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Scottish Elections: Gould Report

Volume 702: debated on Tuesday 24 June 2008

My right honourable friend the Secretary of State for Scotland (Des Browne) has made the following Written Ministerial Statement.

In seeking to ensure that the events that led to the spoiling of a significant number of ballot papers in the election to the Scottish Parliament in 2007 do not happen again, my overriding priority has been to put the interests of the voter first.

On 23 October last year, Ron Gould reported on his review of the 2007 Scottish elections. I said to Parliament then that the Gould report was a valuable contribution to the analysis of what went wrong last May, and I gave a commitment to provide a full response to the report once I had heard the views of a wide range of interests through consultation and debate. The Scotland Office initiated that consultation through our paper, Sorting the Ballot. Meetings were held with electoral administrators, political parties and the Electoral Commission to hear their views on Gould’s recommendations. In addition, a number of focus groups were held with voters across Scotland. I also welcomed the move from the Scottish Affairs Committee to conduct its own review of the Gould report and its recommendations. The committee reported on 18 May and its recommendations have been taken into account when considering the Government’s response. (I shall be responding separately to the Committee’s report later today.)

Last October, I commended the Gould report to the House. It offered proposals to all stakeholders involved in the administration of elections in Scotland. they aim to improve the way in which Scottish elections are administered and suggest good practices which could inform the running of other elections in the UK.  It is my view that all political parties should work together to build on the proposals in the Gould report in order to improve the election process in Scotland.  Elections belong to the people, not individual political parties, and that is why we must work for consensus across the board and to ensure that the Scottish voter is put first.

One of the most important steps to put the needs of the voter first is the decoupling of the local government from the Scottish Parliament elections. The decision to combine the elections was taken by the Scottish Parliament.  Decoupling will go a long way to delivering the simplicity and clarity that Ron Gould has identified as being needed for elections taking place in Scotland. After the May 2007 elections, when voters were asked by an independent researcher to choose the top priority for the next election, the most popular option was having the Scottish Parliament and local government elections on separate days.  This was confirmed by the focus groups referred to above, where the most frequently asked questions were why there were two elections using different processes on the same day and why could they not be held on different days. Responsibility for Scottish local authority elections rests with the Scottish Executive.  I therefore welcome the Scottish Executive’s consultation, which was launched on 3 March, on how they might decouple the local government elections from the Parliament elections. It will benefit all those involved with elections if this proceeds.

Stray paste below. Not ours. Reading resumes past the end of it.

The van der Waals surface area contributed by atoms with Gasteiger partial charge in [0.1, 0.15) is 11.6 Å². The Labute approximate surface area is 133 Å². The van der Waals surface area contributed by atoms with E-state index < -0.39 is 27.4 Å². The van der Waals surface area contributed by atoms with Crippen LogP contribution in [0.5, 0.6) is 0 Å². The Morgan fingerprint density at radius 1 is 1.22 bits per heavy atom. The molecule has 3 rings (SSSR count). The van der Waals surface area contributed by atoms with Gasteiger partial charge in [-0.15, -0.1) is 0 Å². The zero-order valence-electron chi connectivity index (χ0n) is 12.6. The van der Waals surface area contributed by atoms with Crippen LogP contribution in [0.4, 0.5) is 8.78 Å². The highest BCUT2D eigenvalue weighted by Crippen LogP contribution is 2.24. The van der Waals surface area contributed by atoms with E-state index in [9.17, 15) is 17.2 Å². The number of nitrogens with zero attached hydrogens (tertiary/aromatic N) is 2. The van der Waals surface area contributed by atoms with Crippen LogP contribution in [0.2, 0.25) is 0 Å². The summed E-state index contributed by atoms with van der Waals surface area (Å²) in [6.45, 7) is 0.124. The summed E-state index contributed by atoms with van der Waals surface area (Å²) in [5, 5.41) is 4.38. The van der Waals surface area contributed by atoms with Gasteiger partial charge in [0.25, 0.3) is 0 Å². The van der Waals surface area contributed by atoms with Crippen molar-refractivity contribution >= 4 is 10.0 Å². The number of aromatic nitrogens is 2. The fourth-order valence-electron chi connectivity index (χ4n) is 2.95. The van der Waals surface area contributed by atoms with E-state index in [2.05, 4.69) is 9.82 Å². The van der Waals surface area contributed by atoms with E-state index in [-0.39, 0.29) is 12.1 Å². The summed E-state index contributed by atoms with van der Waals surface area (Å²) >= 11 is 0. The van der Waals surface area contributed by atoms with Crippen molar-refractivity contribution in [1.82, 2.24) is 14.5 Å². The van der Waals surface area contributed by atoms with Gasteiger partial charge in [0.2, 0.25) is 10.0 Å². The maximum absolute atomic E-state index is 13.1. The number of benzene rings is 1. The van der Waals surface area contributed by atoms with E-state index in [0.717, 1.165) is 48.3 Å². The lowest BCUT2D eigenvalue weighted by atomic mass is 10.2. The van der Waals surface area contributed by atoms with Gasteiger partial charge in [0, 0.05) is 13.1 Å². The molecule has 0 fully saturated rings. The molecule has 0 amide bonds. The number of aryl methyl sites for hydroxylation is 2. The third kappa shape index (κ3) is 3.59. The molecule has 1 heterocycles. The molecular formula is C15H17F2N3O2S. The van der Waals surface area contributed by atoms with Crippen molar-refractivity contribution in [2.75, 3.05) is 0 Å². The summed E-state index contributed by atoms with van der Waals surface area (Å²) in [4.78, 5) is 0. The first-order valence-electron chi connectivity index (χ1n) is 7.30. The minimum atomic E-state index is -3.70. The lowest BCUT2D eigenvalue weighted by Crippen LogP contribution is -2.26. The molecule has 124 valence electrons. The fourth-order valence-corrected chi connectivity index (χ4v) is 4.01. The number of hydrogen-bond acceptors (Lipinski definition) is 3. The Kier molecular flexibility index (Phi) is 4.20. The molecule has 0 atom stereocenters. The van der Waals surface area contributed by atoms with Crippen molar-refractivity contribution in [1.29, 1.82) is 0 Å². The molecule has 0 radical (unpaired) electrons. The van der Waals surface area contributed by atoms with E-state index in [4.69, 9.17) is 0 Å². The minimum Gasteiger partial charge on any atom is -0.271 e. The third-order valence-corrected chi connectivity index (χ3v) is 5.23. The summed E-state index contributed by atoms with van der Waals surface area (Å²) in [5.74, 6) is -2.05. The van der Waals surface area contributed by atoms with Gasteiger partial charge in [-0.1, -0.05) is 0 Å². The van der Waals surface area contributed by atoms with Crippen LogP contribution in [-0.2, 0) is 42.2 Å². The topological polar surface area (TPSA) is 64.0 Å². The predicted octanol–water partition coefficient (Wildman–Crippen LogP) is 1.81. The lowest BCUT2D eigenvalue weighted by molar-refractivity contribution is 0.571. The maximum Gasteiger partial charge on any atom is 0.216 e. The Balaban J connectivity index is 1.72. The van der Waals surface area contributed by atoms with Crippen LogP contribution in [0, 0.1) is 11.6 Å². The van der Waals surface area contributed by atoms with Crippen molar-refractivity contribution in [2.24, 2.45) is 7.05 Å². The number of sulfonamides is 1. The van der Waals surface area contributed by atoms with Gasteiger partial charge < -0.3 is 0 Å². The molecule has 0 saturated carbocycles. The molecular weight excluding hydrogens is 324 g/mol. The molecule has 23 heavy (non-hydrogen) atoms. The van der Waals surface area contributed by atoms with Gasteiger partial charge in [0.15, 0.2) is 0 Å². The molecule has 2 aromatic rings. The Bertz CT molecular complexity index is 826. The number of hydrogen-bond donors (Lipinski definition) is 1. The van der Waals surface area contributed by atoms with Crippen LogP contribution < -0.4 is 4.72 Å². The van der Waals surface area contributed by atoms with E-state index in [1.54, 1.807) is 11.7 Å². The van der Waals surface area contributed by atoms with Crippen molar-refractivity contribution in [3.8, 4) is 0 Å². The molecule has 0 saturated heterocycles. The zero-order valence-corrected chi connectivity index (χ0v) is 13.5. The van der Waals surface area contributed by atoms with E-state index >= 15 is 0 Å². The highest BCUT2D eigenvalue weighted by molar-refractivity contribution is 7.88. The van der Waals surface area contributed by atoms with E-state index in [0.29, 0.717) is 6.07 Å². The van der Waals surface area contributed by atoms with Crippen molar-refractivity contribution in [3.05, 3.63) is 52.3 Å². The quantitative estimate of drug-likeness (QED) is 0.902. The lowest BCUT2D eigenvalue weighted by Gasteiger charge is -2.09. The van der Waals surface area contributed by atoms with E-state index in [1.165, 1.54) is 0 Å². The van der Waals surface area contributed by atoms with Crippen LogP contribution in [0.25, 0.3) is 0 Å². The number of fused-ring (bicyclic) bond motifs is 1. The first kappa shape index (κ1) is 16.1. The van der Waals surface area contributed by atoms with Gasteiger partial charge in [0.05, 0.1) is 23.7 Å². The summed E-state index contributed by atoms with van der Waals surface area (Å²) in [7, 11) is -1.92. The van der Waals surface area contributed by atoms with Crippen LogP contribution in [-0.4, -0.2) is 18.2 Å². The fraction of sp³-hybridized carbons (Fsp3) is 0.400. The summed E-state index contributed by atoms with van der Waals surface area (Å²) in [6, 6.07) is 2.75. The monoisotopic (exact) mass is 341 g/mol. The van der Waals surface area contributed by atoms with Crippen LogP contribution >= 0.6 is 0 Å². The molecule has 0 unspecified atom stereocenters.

In my Statement to the House last October, I accepted outright five recommendations which, in my view, could make a significant improvement to the running of elections to the Scottish Parliament.  These were a reversion to manual counting; separate ballot papers for the constituency and regional votes; a longer period between close of nominations and the date of election; a six-month cut-off for changes in the law governing the conduct of elections; and consolidation of the legislation on the conduct of Scottish Parliament elections.  I am pleased to say that the results of our consultation confirm that these five recommendations have overwhelming support. I would like now to set out my response to the other Gould recommendations on which we consulted.

First, on ballot paper design, the Government accept the Gould recommendation that registered party names should appear first on the regional ballot paper, followed by party description. It is important that voters know which party it is that they are voting for and that they know they are voting for a party rather than an individual in the regional vote.  The focus groups in particular highlighted that voters prefer the certainty of the registered party names which are less liable to change than the party descriptors.